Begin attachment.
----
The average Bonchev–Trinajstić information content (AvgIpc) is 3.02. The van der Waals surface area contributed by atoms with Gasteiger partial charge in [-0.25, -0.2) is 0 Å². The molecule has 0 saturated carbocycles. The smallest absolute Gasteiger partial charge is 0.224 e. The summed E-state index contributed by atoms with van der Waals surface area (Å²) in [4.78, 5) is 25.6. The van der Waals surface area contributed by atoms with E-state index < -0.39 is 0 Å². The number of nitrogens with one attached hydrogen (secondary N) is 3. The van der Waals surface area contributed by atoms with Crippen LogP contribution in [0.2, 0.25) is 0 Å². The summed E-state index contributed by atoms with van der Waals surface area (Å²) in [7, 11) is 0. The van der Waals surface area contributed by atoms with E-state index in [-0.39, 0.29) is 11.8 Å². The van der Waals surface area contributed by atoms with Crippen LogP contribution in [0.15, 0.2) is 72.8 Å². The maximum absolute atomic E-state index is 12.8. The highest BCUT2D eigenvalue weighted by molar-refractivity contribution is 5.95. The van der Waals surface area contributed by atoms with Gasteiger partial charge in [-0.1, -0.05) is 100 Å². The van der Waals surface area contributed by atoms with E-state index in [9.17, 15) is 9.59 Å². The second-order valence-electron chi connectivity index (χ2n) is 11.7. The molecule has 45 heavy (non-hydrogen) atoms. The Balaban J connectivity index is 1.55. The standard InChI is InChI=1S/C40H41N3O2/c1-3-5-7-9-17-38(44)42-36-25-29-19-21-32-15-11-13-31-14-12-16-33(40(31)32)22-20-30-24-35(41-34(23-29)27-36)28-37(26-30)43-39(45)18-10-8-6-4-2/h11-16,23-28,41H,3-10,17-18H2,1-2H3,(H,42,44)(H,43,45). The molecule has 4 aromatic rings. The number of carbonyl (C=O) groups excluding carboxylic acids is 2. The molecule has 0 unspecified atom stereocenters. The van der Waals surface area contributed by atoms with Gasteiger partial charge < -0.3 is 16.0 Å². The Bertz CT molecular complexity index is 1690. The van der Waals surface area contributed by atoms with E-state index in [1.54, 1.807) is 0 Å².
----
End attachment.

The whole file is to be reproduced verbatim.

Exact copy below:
The average Bonchev–Trinajstić information content (AvgIpc) is 3.02. The van der Waals surface area contributed by atoms with Gasteiger partial charge in [-0.25, -0.2) is 0 Å². The molecule has 0 saturated carbocycles. The smallest absolute Gasteiger partial charge is 0.224 e. The summed E-state index contributed by atoms with van der Waals surface area (Å²) in [4.78, 5) is 25.6. The van der Waals surface area contributed by atoms with E-state index < -0.39 is 0 Å². The number of nitrogens with one attached hydrogen (secondary N) is 3. The van der Waals surface area contributed by atoms with Crippen LogP contribution in [0.2, 0.25) is 0 Å². The summed E-state index contributed by atoms with van der Waals surface area (Å²) in [7, 11) is 0. The van der Waals surface area contributed by atoms with E-state index in [-0.39, 0.29) is 11.8 Å². The van der Waals surface area contributed by atoms with Crippen LogP contribution in [0.15, 0.2) is 72.8 Å². The maximum absolute atomic E-state index is 12.8. The highest BCUT2D eigenvalue weighted by molar-refractivity contribution is 5.95. The van der Waals surface area contributed by atoms with Gasteiger partial charge in [-0.1, -0.05) is 100 Å². The van der Waals surface area contributed by atoms with E-state index in [9.17, 15) is 9.59 Å². The second-order valence-electron chi connectivity index (χ2n) is 11.7. The molecule has 45 heavy (non-hydrogen) atoms. The Balaban J connectivity index is 1.55. The standard InChI is InChI=1S/C40H41N3O2/c1-3-5-7-9-17-38(44)42-36-25-29-19-21-32-15-11-13-31-14-12-16-33(40(31)32)22-20-30-24-35(41-34(23-29)27-36)28-37(26-30)43-39(45)18-10-8-6-4-2/h11-16,23-28,41H,3-10,17-18H2,1-2H3,(H,42,44)(H,43,45). The molecule has 4 aromatic rings. The number of carbonyl (C=O) groups excluding carboxylic acids is 2. The molecule has 0 unspecified atom stereocenters. The van der Waals surface area contributed by atoms with Gasteiger partial charge < -0.3 is 16.0 Å². The Bertz CT molecular complexity index is 1690. The van der Waals surface area contributed by atoms with E-state index in [1.54, 1.807) is 0 Å².